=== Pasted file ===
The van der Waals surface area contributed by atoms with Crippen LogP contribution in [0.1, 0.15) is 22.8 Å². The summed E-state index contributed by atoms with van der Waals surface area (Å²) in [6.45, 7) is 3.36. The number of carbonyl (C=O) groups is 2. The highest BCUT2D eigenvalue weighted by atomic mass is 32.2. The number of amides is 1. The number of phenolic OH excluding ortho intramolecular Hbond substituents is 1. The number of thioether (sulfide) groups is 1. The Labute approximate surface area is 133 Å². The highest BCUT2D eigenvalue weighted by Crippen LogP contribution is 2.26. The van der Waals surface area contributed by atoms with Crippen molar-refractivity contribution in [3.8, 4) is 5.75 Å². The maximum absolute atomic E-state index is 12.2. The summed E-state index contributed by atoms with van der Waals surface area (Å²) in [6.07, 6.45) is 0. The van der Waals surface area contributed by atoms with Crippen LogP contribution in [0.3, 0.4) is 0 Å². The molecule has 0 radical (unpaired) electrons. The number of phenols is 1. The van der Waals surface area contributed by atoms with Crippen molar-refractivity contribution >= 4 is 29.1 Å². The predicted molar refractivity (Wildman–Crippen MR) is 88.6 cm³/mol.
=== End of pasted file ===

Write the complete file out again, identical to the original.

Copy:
The van der Waals surface area contributed by atoms with Crippen LogP contribution in [0.1, 0.15) is 22.8 Å². The summed E-state index contributed by atoms with van der Waals surface area (Å²) in [6.45, 7) is 3.36. The number of carbonyl (C=O) groups is 2. The highest BCUT2D eigenvalue weighted by atomic mass is 32.2. The number of amides is 1. The number of phenolic OH excluding ortho intramolecular Hbond substituents is 1. The number of thioether (sulfide) groups is 1. The Labute approximate surface area is 133 Å². The highest BCUT2D eigenvalue weighted by Crippen LogP contribution is 2.26. The van der Waals surface area contributed by atoms with Crippen molar-refractivity contribution in [3.8, 4) is 5.75 Å². The maximum absolute atomic E-state index is 12.2. The summed E-state index contributed by atoms with van der Waals surface area (Å²) in [6.07, 6.45) is 0. The van der Waals surface area contributed by atoms with Crippen LogP contribution in [0.3, 0.4) is 0 Å². The molecule has 0 radical (unpaired) electrons. The number of phenols is 1. The van der Waals surface area contributed by atoms with Crippen molar-refractivity contribution >= 4 is 29.1 Å². The predicted molar refractivity (Wildman–Crippen MR) is 88.6 cm³/mol.